This alternate history is freighted with meaning now we're facing the wurst-case scenario. 

Would SS-GB have felt half so resonant a year ago? Though the clever-after-the-fact Nostradamus types out there might disagree, I can’t believe that it would. When it comes to the Second World War, after all, the present has helpfully stepped in where memory is just beginning to leave off. The EU, in the process of fragmenting, is now more than ever powerless to act in the matter of rogue states, even among its own membership. In case you hadn’t noticed, Hungary, for instance, is already operating as a kind of proto-fascist state, led by Viktor Orbán, a man whom Jean-Claude Juncker, the president of the European Commission, jokingly likes to call “the dictator” – and where it goes, doubtless others will soon follow.

The series (Sundays, 9pm), adapted from Len Deighton’s novel, is set in 1941 in a Britain under Nazi occupation; Winston Churchill has been executed and the resistance is struggling to hold on to its last strongholds in the countryside. Sam Riley plays Douglas Archer, a detective at Scotland Yard, now under the control of the SS, and a character who appears in almost every scene. Riley has, for an actor, a somewhat unexpressive face, beautiful but unreadable. Here, however, his downturned mouth and impassive cheekbones are perfect: Archer, after all, operates (by which I mean, barely operates) in a world in which no one wants to give their true feelings away, whether to their landlady, their lover, or their boss, newly arrived from Himmler’s office and as Protestant as all hell (he hasn’t used the word “degenerate” yet, but he will, he will).

Archer is, of course, an ambiguous figure, neither (at present) a member of the resistance nor (we gather) a fully committed collaborator. He is – or so he tells himself – merely doing his job, biding his time until those braver or more foolhardy do something to restore the old order. Widowed, he has a small boy to bring up. Yet how long he can inhabit this dubious middle ground remains to be seen. Oskar Huth (Lars Eidinger), the new boss, is keen to finish off the resistance; the resistance, in turn, is determined to persuade Archer to join its cause.

It’s hard to find fault with the series; for the next month, I am going to look forward to Sunday nights mightily. I would, I suppose, have hoped for a slightly more charismatic actress than Kate Bosworth to play Barbara Barga, the American journalist who may or may not be involved with the British resistance. But everything else seems pretty perfect to me. London looks suitably dirty and its inhabitants’ meals suitably exiguous. Happiness is an extra egg for tea, smoking is practically a profession, and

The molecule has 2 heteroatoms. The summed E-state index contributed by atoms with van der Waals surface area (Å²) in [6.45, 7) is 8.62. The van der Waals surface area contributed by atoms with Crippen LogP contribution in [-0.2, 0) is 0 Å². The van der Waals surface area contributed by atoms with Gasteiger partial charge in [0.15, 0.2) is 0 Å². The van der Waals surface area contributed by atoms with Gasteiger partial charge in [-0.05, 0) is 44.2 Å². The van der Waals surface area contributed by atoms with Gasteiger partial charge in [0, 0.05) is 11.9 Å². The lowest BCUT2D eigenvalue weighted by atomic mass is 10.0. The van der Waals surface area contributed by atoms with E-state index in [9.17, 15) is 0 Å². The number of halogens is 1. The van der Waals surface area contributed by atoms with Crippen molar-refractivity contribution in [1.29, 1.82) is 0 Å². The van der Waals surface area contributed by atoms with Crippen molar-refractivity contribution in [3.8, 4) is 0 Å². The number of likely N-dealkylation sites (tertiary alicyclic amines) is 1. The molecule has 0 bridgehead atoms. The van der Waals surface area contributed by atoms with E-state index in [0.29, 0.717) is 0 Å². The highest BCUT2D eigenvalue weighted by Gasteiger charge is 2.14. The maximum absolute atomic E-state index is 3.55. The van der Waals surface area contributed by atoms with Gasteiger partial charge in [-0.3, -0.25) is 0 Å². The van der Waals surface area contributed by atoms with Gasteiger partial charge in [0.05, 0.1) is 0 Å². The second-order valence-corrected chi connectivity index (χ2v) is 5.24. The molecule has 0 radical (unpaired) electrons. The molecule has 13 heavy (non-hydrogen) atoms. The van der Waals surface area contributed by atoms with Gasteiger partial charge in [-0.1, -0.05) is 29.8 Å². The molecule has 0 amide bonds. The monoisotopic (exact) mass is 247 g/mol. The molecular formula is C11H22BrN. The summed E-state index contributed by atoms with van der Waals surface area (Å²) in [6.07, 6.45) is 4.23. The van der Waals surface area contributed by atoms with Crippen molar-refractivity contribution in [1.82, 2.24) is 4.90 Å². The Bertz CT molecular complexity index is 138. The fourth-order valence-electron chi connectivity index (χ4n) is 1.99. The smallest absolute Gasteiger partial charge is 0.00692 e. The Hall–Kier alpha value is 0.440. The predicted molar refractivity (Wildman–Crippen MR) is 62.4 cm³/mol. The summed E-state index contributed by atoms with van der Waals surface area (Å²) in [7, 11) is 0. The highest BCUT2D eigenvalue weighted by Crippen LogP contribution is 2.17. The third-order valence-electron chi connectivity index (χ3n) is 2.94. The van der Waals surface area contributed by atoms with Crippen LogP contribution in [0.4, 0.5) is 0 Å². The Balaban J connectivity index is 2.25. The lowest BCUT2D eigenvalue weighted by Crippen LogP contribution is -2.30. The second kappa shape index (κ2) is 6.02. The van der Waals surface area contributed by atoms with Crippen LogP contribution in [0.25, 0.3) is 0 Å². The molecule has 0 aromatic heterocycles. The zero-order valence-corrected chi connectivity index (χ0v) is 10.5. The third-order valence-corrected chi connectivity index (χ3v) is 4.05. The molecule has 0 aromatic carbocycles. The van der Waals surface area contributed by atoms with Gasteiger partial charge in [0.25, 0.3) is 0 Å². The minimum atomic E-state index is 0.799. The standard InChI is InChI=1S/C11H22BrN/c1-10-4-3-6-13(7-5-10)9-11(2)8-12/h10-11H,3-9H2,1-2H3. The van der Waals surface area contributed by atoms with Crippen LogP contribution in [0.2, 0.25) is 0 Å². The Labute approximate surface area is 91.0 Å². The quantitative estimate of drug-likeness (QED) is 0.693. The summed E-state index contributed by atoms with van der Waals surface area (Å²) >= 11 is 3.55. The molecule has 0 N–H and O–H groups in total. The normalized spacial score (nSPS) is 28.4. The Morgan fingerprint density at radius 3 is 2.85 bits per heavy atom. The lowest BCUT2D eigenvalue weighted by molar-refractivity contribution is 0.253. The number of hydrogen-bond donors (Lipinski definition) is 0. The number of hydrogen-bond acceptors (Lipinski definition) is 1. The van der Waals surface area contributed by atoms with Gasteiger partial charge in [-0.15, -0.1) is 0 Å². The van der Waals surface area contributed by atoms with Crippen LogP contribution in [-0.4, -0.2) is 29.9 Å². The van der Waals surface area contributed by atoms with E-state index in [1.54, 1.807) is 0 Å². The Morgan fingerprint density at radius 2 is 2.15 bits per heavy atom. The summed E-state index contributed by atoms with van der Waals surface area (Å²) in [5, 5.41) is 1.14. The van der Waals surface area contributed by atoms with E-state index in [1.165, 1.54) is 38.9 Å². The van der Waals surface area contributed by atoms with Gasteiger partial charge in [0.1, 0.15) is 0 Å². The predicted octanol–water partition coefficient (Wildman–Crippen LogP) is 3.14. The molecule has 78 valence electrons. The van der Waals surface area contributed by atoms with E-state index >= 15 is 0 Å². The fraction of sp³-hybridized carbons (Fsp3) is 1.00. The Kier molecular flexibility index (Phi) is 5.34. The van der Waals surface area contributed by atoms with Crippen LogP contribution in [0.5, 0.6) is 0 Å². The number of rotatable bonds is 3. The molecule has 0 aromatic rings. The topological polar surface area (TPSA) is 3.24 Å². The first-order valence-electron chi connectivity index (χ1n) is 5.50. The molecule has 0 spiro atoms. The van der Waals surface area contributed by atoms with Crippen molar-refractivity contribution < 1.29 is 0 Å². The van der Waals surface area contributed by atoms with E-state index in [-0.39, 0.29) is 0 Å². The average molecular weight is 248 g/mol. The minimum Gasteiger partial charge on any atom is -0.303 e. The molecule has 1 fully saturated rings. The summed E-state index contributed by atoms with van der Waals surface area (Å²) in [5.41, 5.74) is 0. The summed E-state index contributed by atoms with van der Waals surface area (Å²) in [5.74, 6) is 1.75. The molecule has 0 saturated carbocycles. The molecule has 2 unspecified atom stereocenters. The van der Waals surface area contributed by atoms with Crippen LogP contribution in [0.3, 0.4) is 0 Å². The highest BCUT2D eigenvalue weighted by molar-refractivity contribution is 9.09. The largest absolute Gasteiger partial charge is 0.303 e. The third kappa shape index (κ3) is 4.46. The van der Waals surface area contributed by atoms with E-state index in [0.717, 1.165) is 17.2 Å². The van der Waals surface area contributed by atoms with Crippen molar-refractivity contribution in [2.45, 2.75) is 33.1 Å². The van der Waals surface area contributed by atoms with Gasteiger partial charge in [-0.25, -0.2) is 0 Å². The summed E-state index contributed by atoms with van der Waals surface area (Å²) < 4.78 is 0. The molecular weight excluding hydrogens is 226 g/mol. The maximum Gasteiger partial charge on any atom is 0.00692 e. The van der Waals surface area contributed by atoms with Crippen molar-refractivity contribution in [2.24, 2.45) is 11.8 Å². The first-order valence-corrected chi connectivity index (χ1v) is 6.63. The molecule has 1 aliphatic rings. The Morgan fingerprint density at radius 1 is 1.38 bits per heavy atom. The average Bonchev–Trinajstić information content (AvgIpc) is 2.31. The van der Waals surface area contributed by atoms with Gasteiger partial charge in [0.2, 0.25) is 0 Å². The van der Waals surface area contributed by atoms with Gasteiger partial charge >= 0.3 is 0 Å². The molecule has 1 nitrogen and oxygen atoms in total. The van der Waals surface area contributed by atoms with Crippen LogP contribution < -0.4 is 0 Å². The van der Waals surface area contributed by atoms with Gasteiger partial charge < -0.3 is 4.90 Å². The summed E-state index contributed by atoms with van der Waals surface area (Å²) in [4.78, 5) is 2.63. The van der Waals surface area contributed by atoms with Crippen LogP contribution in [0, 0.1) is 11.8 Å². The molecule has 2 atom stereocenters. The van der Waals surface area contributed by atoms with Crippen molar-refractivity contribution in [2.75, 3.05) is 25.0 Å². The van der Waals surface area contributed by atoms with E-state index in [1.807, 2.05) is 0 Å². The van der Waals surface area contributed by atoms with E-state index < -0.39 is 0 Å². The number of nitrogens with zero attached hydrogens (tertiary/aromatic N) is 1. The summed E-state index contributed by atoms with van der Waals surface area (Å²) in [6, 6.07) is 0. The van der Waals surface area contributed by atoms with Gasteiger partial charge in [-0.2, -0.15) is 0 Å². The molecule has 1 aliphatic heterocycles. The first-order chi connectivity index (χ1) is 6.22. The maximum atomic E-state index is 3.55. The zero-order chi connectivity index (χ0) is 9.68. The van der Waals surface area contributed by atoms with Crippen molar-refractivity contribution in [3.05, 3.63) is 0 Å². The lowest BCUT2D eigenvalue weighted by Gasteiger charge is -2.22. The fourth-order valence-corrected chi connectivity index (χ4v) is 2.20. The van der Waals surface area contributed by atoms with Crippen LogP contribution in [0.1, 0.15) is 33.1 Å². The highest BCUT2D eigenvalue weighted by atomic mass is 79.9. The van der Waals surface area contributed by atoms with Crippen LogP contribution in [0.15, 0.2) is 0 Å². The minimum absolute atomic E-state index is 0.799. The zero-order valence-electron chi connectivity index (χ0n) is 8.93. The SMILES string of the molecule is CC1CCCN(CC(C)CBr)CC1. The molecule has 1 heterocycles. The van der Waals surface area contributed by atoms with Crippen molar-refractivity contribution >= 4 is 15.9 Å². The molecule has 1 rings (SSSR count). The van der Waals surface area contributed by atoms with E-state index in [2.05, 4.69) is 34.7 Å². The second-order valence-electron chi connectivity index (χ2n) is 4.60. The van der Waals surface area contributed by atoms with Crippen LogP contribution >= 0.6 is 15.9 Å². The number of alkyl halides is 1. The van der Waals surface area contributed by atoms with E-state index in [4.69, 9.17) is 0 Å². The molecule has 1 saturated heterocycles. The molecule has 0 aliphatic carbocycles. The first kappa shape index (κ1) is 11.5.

the likes of Archer wear thick, white vests.

Swastikas adorn everything from the Palace of Westminster to Trafalgar Square, Buckingham Palace is half ruined, a memorial to what the Germans regard as Churchill’s folly, and the CGI is good enough for the sight of all these things to induce your heart to ache briefly. Nazi brutality is depicted here as almost quotidian – and doubtless it once was to some. Huth’s determination to have four new telephone lines installed in his office within the hour is at one end of this horrible ordinariness. At the other is the box in which Archer’s mutinous secretary Sylvia (Maeve Dermody) furiously stubs out her fag, full to the brim with yellow stars.

When I first heard about The Kettering Incident (Tuesdays, 12.20am; repeated Wednesdays, 10pm) I thought someone must have found out about that thing that happened one time I was driving north on the M1 with a more-than-usually terrible hangover. Turns out it’s a new Australian drama, which comes to us on Sky Atlantic. Anna (Elizabeth Debicki), a doctor working in London, pitches up back in Tasmania many years after her teenage friend Gillian disappeared into its Kettering forest, having seen a load of mysterious bright lights. Was Gillian abducted by aliens or was she, as some local people believe, murdered by Anna? To be honest, she could be working as a roadie for Kylie, for all I care. This ponderous, derivative show is what happens when a writer sacrifices character on the altar of plot. The more the plot thickens, the more jaw-achingly tedious it becomes.

Rachel Cooke trained as a reporter on The Sunday Times. She is now a writer at The Observer. In the 2006 British Press Awards, she was named Interviewer of the Year.

This article first appeared in the 24 February 2017 issue of the New Statesman, The world after Brexit